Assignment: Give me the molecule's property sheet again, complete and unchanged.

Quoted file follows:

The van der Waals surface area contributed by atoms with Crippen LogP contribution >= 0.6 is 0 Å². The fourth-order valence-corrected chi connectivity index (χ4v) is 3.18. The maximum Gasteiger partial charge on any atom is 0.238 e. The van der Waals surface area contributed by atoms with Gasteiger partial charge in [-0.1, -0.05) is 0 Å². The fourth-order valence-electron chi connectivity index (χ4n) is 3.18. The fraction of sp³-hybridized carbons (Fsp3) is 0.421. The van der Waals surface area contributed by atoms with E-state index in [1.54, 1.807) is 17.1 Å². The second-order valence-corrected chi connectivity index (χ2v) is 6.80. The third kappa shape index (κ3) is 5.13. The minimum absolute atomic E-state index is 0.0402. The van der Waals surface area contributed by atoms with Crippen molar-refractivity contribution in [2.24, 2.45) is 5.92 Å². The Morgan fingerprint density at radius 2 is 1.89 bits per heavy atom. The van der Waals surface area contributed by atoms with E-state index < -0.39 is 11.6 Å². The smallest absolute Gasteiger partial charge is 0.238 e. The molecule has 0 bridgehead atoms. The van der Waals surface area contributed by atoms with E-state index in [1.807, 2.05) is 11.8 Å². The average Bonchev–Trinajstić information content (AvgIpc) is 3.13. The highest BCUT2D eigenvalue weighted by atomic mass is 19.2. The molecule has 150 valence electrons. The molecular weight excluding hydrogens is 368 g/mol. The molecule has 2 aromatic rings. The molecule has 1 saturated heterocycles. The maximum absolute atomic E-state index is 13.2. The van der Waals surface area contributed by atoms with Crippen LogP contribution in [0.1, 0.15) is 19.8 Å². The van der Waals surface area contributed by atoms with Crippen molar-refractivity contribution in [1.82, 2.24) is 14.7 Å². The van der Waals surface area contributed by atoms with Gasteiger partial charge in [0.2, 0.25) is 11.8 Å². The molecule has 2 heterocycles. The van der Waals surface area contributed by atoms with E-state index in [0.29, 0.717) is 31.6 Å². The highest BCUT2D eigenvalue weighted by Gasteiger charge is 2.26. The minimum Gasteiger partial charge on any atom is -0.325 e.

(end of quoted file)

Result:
The van der Waals surface area contributed by atoms with Crippen LogP contribution >= 0.6 is 0 Å². The fourth-order valence-corrected chi connectivity index (χ4v) is 3.18. The maximum Gasteiger partial charge on any atom is 0.238 e. The van der Waals surface area contributed by atoms with Gasteiger partial charge in [-0.1, -0.05) is 0 Å². The fourth-order valence-electron chi connectivity index (χ4n) is 3.18. The fraction of sp³-hybridized carbons (Fsp3) is 0.421. The van der Waals surface area contributed by atoms with E-state index in [1.54, 1.807) is 17.1 Å². The second-order valence-corrected chi connectivity index (χ2v) is 6.80. The third kappa shape index (κ3) is 5.13. The minimum absolute atomic E-state index is 0.0402. The van der Waals surface area contributed by atoms with Crippen molar-refractivity contribution in [2.24, 2.45) is 5.92 Å². The Morgan fingerprint density at radius 2 is 1.89 bits per heavy atom. The van der Waals surface area contributed by atoms with E-state index < -0.39 is 11.6 Å². The smallest absolute Gasteiger partial charge is 0.238 e. The molecule has 0 bridgehead atoms. The van der Waals surface area contributed by atoms with E-state index in [1.807, 2.05) is 11.8 Å². The average Bonchev–Trinajstić information content (AvgIpc) is 3.13. The highest BCUT2D eigenvalue weighted by atomic mass is 19.2. The molecule has 150 valence electrons. The molecular weight excluding hydrogens is 368 g/mol. The molecule has 2 aromatic rings. The molecule has 1 saturated heterocycles. The maximum absolute atomic E-state index is 13.2. The van der Waals surface area contributed by atoms with Crippen LogP contribution in [0.1, 0.15) is 19.8 Å². The van der Waals surface area contributed by atoms with Crippen molar-refractivity contribution in [1.82, 2.24) is 14.7 Å². The van der Waals surface area contributed by atoms with Gasteiger partial charge in [0.2, 0.25) is 11.8 Å². The molecule has 2 heterocycles. The van der Waals surface area contributed by atoms with E-state index in [0.29, 0.717) is 31.6 Å². The highest BCUT2D eigenvalue weighted by Gasteiger charge is 2.26. The minimum Gasteiger partial charge on any atom is -0.325 e.